The main campaign doubles as an introduction to the basic elements of the gameplay, having players take control of an underdog human team, the Reikland Reavers, and take them to the game’s equivalent of the Superbowl. With a nefarious corporate sponsor to contend with and players who would rather cower in the stands than take on the rampaging, hammer wielding Orcs, the narrative behind this mode is actually quite engaging and makes for an entertaining experience as well as teaching you the ropes.
There’s also your usual selection of modes, such as quick match and online multiplayer, which even allows you to trade members of your team with other players to build the ultimate team.
Graphics and Audio
Blood Bowl 2 isn’t the prettiest game available on the PlayStation 4 but the graphics more than do the job, with the design of the players exuding character and the overall fantasy aesthetic making for a surprisingly good fit against the sporting stadium backdrop. The animation is serviceable, if a little stiff at times, but overall visually Blood Bowl 2 is a fairly accomplished effort, especially as the budget was far lower than many of its sporting contemporaries.
The audio department is where the game truly shines, however; from the sickening thud of a hammer crashing down on a Dwarf’s skull to the chanting of the crowd, every aspect of the game sounds as true to life as you would imagine. The voice acting is also top of the range, with the Vampire and Ogre commentary duo being the clear stand out.
This inspired pairing of the Warhammer universe with American Football works surprisingly well, although it has to be said that fans of more straightforward sporting sims may not take to the game as well as those who prefer tactical, turn based titles, as Blood Bowl 2 definitely leans towards the latter.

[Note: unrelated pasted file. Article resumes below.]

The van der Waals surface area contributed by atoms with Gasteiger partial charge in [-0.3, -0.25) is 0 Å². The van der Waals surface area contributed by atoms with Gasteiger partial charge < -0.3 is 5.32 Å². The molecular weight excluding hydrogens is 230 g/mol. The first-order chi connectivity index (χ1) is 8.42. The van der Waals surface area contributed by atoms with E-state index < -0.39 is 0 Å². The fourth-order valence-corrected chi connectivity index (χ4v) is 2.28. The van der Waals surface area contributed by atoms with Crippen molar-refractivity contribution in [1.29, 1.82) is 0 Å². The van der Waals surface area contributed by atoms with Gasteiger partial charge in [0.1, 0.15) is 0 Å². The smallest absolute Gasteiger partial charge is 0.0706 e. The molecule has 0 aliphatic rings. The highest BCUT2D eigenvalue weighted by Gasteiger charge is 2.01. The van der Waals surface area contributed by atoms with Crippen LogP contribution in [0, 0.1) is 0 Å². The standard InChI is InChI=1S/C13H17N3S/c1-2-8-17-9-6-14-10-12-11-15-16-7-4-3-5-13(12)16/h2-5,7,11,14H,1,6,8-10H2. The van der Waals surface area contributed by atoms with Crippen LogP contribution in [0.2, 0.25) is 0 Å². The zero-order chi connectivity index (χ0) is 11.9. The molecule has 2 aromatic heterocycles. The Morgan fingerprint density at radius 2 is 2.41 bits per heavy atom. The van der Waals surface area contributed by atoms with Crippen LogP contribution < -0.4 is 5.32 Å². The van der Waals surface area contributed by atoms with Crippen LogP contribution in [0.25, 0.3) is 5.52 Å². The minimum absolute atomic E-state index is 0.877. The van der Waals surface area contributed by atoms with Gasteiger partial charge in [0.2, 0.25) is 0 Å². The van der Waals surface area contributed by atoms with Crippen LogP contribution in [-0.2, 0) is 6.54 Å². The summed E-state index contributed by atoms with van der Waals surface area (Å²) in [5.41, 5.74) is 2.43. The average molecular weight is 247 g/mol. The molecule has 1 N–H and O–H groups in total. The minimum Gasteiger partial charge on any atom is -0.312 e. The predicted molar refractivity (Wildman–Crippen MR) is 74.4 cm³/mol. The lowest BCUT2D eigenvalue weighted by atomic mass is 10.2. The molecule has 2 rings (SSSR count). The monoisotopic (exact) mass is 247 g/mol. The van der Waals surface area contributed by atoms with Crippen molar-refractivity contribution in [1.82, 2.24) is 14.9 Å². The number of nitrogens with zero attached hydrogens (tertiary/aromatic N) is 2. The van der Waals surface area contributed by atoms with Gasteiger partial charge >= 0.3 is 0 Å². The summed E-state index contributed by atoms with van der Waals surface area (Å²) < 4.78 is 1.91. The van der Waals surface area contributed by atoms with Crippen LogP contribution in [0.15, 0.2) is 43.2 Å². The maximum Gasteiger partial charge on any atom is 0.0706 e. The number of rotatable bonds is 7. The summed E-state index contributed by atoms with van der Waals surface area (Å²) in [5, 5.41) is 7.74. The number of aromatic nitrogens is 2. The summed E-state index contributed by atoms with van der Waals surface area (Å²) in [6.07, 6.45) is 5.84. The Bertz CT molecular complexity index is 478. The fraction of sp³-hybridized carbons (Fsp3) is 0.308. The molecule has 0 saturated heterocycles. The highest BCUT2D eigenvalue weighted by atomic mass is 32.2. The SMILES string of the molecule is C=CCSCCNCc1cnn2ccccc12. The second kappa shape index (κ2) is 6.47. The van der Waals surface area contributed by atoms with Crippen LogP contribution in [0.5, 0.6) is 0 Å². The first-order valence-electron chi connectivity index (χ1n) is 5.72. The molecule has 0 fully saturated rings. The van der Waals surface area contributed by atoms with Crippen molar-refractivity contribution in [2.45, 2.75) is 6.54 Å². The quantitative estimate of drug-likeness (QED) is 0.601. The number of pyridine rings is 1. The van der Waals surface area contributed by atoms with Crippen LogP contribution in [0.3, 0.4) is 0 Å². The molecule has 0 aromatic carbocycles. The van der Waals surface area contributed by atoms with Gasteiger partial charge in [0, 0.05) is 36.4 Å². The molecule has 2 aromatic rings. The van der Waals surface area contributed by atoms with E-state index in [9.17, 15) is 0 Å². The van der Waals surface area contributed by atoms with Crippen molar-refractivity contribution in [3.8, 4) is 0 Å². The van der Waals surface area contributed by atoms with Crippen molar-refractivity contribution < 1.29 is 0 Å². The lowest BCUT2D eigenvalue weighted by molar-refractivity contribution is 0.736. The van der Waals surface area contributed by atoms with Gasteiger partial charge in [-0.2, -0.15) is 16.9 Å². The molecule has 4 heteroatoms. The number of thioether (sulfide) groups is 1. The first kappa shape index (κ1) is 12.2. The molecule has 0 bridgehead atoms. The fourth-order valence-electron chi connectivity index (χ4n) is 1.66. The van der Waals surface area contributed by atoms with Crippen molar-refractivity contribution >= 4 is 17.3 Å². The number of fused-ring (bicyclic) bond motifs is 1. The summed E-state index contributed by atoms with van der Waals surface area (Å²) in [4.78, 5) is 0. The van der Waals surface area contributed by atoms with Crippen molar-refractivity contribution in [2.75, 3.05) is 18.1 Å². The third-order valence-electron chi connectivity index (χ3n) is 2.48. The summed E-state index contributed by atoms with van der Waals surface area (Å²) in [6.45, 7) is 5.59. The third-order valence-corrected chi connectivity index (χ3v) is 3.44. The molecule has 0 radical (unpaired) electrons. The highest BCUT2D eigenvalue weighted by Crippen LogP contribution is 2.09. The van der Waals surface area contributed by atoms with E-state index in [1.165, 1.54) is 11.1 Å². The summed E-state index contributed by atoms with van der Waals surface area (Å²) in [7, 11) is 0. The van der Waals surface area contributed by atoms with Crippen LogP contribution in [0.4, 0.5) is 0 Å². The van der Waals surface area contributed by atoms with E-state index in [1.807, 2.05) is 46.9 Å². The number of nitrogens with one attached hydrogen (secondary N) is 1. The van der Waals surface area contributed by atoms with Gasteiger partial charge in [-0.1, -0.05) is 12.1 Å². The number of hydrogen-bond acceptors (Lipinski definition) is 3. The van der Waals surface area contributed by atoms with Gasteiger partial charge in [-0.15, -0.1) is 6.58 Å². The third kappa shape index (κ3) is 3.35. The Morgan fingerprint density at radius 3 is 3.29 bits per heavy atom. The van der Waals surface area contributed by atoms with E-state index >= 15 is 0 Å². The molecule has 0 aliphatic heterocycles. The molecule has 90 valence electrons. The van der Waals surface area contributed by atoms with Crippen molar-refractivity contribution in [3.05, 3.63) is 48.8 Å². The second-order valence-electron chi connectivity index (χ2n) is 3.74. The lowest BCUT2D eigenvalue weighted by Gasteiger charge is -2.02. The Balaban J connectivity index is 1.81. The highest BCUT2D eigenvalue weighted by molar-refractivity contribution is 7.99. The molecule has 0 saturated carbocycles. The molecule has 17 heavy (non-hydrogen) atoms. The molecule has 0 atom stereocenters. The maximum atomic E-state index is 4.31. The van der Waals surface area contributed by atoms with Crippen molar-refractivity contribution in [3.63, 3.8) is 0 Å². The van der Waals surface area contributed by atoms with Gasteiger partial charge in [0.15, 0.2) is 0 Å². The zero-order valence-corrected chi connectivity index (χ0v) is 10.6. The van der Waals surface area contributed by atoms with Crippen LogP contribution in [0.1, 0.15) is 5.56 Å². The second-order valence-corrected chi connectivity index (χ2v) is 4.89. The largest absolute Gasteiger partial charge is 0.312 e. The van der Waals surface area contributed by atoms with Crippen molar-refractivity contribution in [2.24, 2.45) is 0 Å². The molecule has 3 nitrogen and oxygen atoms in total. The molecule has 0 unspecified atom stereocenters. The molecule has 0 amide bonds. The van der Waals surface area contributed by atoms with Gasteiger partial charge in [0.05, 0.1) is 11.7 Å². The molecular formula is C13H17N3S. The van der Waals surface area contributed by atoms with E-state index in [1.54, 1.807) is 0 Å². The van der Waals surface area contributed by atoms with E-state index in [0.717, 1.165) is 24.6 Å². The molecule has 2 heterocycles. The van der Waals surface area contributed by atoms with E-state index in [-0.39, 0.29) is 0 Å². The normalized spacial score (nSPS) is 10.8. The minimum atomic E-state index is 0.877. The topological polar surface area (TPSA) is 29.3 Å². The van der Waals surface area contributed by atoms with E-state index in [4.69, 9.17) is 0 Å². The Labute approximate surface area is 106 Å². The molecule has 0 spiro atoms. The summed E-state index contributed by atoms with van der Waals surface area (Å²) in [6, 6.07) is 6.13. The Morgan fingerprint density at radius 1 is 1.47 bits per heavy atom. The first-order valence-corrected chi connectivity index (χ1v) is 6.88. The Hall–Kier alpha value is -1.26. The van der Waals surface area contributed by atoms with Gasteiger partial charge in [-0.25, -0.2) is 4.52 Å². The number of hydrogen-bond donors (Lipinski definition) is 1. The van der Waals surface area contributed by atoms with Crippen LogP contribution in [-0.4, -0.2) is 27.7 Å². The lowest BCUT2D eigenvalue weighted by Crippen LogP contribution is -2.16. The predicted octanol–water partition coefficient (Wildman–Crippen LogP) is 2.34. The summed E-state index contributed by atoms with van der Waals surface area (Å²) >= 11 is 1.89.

The story based campaign mode is a great tutorial for newcomers and before too long you’ll be making coordinated efforts across the sporting field with ease, a task made much easier by responsive and intuitive controls that never threaten to overwhelm the player despite the wide array of moves on offer.
It’s certainly not perfect – There are some balancing issues, with some teams clearly outclassing their opponents, and the inability to skip animations can get a bit tedious after waiting an age for your opponent to diligently place and then execute the moves for each individual player – But the unique aesthetic of the game is charming enough that these minor issues can be overlooked.
If you’re a fan of the Warhammer table top games or, indeed, the first Blood Bowl, then picking this up should be a no-brainer. For the rest of us the game may not immediately show its appeal but once you get into the meat of the experience you may, like me, find yourself enamoured by this brutal fantasy sport and gaining a newfound appreciation of turn-based strategy games.
Primary Format – Games – Playstation 4 (Reviewed), Xbox One, PC
Game Genre – Sport
Rating – M
Game Developer – Cyanide Studios
Game Publisher – Focus Home Interactive
Reviewer – Sean Warhurst